New Commercialisation and Entrepreneurship programme offered from 2012

A  new programme being introduced into the Business School’s offerings next year will address local and international calls for ongoing  entrepreneurship and commercialisation education to be offered to the  next wave of New Zealand leaders and innovators.

A PostGraduate Certificate and Masters in Commercialisation and Entrepreneurship course will be offered for the first time next year and is designed to specifically teach IP creation, protection and commercialisation to working professionals, as well as providing an understanding of business fundamentals.
Another new programme to be introduced is a Graduate Certificate/Diploma in Innovation, Entrepreneurship and Commercialisation course aimed at recent university graduates. Two new staff members have been appointed to produce the programmes.
Whilst the School has for many years offered extra-curricular opportunities that have changed the face of entrepreneurship in New Zealand, the next natural step is the targeted set of award qualifications that will recognise the critical role the subjects will play in New Zealand’s future, Business School Dean Professor Greg Whittred says.
“This is a further evolution for the Business School and the contribution it is making to the transformation of this country into a knowledge-based, high-value economy,” he says.
“This programme is a result of an enormous amount of work from a dedicated team, and it is extremely exciting that our Business School is once again leading the way in top quality education for the next wave of entrepreneurs poised to meet the global challenges of the 21st century.”
The new PostGraduate course aims to provide students with the core knowledge and skills needed to commercialise and take to market new products, services and processes based on research discoveries, inventions, innovations and new ideas, Professor Whittred says.
There are two target groups that designers of the programmes have kept top-of-mind whilst developing each. One is postgraduate students (particularly those from science, engineering and medical science), post doctorate researchers and university staff.
The other is ‘working professionals’ such as practicing scientists and technologists employed in universities, CRIs and other research organisations plus science and technology-based enterprises; business developers employed in CRIs and corporations; technology-transfer specialists; and policy makers.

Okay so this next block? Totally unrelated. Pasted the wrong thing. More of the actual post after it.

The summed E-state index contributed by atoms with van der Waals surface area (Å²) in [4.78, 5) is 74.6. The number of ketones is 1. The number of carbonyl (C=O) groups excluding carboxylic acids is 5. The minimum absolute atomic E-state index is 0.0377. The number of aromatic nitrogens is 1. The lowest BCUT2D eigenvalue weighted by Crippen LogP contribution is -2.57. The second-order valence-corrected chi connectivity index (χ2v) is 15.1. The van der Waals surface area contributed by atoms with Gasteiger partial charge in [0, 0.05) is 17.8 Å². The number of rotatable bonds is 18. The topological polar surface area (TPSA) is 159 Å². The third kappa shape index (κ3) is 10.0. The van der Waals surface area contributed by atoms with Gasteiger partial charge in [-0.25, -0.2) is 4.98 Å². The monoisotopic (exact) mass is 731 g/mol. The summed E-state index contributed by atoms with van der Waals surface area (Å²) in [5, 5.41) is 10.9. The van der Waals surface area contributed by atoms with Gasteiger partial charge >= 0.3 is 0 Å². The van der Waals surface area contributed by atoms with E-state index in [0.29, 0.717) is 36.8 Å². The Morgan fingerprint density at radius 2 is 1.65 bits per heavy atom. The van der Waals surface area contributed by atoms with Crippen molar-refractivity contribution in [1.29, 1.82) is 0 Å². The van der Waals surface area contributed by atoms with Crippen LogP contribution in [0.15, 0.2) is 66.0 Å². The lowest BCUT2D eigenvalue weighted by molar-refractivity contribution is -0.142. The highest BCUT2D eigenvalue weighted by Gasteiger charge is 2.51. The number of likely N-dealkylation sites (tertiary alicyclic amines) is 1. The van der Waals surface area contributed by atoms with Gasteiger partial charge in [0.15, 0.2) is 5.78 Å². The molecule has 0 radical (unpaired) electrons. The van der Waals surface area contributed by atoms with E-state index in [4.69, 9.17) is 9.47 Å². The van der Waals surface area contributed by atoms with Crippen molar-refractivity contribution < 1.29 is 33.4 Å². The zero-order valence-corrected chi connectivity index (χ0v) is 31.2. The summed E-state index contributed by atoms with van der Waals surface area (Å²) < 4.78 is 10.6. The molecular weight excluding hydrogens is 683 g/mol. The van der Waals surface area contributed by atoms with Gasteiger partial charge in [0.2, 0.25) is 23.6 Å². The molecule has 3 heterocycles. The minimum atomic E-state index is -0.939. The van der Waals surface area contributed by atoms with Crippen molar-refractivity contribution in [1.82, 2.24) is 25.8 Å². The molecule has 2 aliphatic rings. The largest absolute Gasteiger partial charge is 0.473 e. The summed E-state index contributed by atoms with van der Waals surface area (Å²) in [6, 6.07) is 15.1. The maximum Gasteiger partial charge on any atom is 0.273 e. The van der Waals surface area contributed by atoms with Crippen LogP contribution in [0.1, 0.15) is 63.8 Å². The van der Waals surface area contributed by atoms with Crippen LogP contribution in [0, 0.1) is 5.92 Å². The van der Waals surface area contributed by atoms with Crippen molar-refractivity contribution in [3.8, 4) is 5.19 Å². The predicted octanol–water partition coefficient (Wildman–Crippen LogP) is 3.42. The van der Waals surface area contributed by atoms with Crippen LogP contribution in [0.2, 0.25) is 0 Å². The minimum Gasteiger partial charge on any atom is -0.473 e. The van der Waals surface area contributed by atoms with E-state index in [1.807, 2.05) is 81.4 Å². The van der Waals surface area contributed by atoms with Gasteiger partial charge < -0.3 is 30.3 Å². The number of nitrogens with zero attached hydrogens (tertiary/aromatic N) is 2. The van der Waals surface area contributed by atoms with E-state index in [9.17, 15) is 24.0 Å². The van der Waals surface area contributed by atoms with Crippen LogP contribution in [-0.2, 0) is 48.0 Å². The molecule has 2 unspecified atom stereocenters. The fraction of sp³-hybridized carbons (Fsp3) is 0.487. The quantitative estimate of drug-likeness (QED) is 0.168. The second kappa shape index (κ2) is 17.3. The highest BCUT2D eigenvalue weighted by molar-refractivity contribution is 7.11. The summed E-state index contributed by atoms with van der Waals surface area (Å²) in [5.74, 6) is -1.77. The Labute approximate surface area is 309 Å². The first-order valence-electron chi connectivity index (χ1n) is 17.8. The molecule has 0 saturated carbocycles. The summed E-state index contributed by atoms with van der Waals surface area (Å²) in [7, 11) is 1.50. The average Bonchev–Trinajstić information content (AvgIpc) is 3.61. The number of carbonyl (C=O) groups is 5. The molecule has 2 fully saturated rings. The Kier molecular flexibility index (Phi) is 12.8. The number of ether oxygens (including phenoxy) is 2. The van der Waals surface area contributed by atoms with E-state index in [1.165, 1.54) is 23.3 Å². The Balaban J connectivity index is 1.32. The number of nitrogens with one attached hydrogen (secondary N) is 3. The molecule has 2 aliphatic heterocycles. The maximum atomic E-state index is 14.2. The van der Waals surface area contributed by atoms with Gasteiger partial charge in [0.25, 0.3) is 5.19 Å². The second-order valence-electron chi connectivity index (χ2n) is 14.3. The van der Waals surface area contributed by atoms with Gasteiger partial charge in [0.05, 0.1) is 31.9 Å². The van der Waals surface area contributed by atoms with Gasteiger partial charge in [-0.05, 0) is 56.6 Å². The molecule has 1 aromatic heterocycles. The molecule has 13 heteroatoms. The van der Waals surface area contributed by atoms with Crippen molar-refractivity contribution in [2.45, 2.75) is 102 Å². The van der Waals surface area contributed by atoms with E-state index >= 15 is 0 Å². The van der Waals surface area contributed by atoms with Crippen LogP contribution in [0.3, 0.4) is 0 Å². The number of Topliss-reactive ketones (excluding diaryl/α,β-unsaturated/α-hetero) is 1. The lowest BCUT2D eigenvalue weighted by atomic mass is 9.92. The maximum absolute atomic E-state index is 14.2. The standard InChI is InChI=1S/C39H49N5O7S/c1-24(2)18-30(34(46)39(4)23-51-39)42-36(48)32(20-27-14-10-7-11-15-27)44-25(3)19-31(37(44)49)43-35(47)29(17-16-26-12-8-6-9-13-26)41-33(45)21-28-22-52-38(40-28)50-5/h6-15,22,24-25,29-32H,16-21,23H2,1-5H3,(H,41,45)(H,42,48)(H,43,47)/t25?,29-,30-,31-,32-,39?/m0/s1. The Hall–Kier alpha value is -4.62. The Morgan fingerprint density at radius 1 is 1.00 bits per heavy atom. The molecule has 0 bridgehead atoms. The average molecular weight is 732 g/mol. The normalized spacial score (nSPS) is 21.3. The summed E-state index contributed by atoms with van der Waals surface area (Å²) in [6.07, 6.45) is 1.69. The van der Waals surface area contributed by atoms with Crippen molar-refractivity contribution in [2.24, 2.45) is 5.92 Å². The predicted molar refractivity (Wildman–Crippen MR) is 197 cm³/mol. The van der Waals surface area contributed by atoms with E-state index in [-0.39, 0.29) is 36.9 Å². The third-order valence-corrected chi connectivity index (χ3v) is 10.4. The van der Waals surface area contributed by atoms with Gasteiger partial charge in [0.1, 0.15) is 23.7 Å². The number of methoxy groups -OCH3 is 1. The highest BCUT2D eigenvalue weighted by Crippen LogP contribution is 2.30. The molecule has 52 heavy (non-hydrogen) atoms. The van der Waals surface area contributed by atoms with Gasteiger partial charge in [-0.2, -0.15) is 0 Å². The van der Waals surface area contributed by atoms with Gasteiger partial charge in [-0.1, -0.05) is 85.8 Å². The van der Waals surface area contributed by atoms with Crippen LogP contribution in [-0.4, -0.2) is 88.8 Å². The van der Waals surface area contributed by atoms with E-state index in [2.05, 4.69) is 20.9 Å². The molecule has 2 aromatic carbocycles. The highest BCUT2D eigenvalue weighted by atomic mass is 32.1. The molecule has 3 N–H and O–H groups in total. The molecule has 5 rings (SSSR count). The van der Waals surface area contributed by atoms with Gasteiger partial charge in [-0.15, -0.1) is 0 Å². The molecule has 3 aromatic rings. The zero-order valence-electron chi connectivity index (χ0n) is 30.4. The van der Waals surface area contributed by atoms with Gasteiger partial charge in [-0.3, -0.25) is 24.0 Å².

“Participants will also become ‘business informed’ by developing an understanding of business concepts and how business decisions are made,” he says.
“This will include learning how to work with business people to test and validate customer need and market demand, protect intellectual property, obtain funding, sell research-related innovations into national and global markets, and develop a successful entrepreneurial venture.”
An important part of the Masters programme is a project that investigates the commercialisation of research or innovation from a university or CRI lab or private sector organisation, Professor Whittred says.
Professor Kenneth Husted from the Department of Management and International Business will become co-director of the Centre for Entrepreneurial Learning alongside Geoff Whitcher, and will primarily be responsible for academic activities.
Professor Husted will lead the development and launch of the new programme, and will facilitate the development of a faculty-wide, multi-disciplinary research agenda and portfolio within the areas of innovation and entrepreneurship.
To assist the Centre to cope with expanded activities, Brian Karlson has joined the Business School on a three-year appointment as Programme and Relationship Manager with a mix of academic and support activities.
Darsel Keane, Manager of the Centre looking after many ancillary activities related to projects and extra-curricular activities that support commercialisation and entrepreneurship, has now been appointed to a permanent role.
The Business School offers a world-class entrepreneurial eco-system that includes student and staff entrepreneurial education and competitions, The ICEHOUSE incubator, capability-building, internships and research projects.

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